If I seem skeptical, however, it’s because the entries in the data dump do match the pictures your site displays of “members online.” I have been covering this stuff for a while now, and frankly, have never known Anonymous-related data dumps to be fabricated.

      As to the passwords in the data dump, I ran a bunch of them through an MD-5 cracker and was able to figure out the passwords. *If* you used MD-5, please note it’s no longer considered very secure.

      Have you decided whether to notify users to change passwords – on the off-chance that you’re wrong – or will you not be issuing any statement?

      Thanks for keeping this site updated.

      • BTW, it’s worth noting quite a number of the accounts (email/password combo) are being reused on other sites, e.g. Twitter and webmail, further confirming the validity of the accounts.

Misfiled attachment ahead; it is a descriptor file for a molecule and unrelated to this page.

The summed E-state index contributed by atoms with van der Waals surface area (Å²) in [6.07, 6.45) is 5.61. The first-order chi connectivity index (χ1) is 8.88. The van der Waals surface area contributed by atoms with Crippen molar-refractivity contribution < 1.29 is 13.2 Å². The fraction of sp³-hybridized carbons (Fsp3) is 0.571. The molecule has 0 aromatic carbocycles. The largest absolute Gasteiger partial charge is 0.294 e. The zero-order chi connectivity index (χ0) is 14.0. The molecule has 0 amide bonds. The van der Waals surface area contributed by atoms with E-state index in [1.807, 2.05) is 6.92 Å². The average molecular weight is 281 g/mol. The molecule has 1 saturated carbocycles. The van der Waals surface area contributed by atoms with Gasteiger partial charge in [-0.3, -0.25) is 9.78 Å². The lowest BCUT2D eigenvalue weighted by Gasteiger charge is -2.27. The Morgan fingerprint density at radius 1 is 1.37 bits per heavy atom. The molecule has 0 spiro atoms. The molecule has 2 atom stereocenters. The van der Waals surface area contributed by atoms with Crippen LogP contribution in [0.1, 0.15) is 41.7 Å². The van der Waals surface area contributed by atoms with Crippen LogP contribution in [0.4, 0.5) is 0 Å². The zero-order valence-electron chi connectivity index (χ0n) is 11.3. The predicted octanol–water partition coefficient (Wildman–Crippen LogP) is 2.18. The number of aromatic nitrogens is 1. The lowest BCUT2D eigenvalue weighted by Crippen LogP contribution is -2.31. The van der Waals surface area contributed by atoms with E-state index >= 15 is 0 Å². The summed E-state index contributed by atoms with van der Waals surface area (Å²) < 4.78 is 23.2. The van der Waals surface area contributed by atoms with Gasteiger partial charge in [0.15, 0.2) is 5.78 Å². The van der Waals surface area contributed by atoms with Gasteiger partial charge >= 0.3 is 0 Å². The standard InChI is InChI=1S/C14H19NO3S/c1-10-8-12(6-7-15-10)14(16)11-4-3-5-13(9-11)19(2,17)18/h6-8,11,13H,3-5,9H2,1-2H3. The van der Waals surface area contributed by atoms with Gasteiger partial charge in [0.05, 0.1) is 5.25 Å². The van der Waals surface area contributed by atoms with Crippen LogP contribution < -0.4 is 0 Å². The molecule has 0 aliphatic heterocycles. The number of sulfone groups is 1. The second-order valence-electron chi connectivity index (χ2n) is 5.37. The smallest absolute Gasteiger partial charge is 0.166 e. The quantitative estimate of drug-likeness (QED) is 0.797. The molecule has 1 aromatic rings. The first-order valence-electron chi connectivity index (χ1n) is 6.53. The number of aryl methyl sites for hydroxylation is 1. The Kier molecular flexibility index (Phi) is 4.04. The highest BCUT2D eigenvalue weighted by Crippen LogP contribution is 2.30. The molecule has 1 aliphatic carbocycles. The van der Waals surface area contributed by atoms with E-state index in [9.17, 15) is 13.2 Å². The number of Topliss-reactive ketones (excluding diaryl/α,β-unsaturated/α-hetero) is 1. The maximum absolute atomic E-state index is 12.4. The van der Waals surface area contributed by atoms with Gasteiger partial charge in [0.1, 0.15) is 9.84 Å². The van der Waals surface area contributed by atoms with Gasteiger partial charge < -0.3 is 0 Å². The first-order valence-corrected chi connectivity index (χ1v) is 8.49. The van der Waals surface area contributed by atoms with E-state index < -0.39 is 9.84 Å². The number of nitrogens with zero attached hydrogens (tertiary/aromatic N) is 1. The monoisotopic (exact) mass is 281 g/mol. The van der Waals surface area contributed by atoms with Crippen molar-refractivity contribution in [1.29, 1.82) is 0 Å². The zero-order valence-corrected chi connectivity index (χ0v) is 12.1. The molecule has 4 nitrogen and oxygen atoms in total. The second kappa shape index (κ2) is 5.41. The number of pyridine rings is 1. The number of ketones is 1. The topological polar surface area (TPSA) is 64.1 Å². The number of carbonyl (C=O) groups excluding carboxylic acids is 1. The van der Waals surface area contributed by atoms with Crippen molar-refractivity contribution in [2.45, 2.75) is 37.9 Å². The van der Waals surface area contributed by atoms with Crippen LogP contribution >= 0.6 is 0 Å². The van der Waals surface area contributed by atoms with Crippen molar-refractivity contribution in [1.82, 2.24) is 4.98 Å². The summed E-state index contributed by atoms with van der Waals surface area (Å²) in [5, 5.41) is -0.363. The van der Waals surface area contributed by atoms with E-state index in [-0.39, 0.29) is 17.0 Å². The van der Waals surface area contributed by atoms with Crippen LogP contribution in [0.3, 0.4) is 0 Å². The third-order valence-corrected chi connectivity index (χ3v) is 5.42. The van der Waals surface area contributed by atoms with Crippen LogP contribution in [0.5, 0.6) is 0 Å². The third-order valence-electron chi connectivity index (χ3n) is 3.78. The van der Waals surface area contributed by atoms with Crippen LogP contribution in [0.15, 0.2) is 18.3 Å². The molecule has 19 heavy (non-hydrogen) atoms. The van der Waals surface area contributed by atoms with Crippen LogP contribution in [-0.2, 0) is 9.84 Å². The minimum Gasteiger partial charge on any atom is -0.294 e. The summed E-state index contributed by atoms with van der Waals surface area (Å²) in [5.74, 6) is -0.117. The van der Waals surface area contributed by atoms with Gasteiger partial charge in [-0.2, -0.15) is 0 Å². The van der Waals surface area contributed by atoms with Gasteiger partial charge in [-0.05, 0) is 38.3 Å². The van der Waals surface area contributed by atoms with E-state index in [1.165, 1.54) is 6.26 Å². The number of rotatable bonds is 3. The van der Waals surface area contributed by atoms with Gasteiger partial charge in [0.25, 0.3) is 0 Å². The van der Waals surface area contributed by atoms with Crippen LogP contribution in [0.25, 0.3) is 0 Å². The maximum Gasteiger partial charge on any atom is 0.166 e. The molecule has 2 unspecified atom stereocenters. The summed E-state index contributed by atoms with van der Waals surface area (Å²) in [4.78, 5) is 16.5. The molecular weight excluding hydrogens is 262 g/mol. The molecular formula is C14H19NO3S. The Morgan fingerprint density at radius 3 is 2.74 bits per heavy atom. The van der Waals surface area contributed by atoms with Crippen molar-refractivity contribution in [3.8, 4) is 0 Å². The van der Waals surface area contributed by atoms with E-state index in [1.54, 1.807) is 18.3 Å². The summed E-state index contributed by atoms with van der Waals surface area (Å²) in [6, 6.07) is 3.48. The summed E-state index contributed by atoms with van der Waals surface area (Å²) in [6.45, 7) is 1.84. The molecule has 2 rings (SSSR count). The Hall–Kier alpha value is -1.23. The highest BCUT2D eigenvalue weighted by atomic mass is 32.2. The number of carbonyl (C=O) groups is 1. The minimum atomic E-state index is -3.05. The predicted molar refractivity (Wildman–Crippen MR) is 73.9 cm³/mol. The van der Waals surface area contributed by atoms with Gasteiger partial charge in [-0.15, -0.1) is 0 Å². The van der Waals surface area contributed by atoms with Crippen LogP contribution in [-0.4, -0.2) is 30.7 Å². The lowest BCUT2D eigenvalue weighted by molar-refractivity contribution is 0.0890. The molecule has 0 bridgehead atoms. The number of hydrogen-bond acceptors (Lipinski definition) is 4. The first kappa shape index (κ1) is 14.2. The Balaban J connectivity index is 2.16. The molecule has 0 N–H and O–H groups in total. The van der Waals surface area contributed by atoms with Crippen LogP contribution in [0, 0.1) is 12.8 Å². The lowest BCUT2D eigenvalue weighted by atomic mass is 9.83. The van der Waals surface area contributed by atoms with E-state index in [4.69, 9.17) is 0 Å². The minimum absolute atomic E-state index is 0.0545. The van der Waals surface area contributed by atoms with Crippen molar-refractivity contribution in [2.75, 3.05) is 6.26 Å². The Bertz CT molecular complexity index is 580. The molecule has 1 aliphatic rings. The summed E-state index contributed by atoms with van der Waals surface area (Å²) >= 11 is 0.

• How do you know the passwords are being reused? Did you crack them or test them, or are people reporting that to you?

          Taylor Amerding has an article this morning on CSO, “ESingles must face reality of LulzSec Reborn’s hack, experts say.”

          Given the various state laws, this poses an interesting dilemma. If ESingles believes that they have not been hacked, they may conclude they have no duty to notify states or individuals (although the definition of a breach varies across states). If they’re wrong and don’t notify, they expose themselves to all kinds of problems and potential fines.

          This is one of those situations where I think “an abundance of caution” should apply and at the very least, they should notify users to change passwords on other sites if they reused passwords. But that’s just my opinion.